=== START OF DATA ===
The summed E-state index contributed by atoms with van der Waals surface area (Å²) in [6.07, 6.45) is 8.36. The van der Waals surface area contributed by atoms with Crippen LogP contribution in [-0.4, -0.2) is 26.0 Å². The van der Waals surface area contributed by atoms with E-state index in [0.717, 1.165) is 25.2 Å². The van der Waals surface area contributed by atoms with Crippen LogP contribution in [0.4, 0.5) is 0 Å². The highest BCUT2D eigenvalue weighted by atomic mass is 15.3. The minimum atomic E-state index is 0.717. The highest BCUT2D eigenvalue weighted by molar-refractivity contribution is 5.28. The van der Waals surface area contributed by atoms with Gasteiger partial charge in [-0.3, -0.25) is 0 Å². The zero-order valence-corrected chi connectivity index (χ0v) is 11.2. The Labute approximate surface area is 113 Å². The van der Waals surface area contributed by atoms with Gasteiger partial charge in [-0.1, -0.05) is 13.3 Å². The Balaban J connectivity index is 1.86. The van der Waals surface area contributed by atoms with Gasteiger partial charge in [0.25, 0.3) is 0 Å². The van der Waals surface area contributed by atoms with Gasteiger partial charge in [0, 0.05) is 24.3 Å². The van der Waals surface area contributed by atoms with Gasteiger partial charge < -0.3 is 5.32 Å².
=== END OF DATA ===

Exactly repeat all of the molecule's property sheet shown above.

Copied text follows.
The summed E-state index contributed by atoms with van der Waals surface area (Å²) in [6.07, 6.45) is 8.36. The van der Waals surface area contributed by atoms with Crippen LogP contribution in [-0.4, -0.2) is 26.0 Å². The van der Waals surface area contributed by atoms with E-state index in [0.717, 1.165) is 25.2 Å². The van der Waals surface area contributed by atoms with Crippen LogP contribution in [0.4, 0.5) is 0 Å². The highest BCUT2D eigenvalue weighted by atomic mass is 15.3. The minimum atomic E-state index is 0.717. The highest BCUT2D eigenvalue weighted by molar-refractivity contribution is 5.28. The van der Waals surface area contributed by atoms with Gasteiger partial charge in [-0.3, -0.25) is 0 Å². The zero-order valence-corrected chi connectivity index (χ0v) is 11.2. The Labute approximate surface area is 113 Å². The van der Waals surface area contributed by atoms with Gasteiger partial charge in [-0.1, -0.05) is 13.3 Å². The Balaban J connectivity index is 1.86. The van der Waals surface area contributed by atoms with Gasteiger partial charge in [0.25, 0.3) is 0 Å². The van der Waals surface area contributed by atoms with Gasteiger partial charge in [0, 0.05) is 24.3 Å². The van der Waals surface area contributed by atoms with Gasteiger partial charge < -0.3 is 5.32 Å².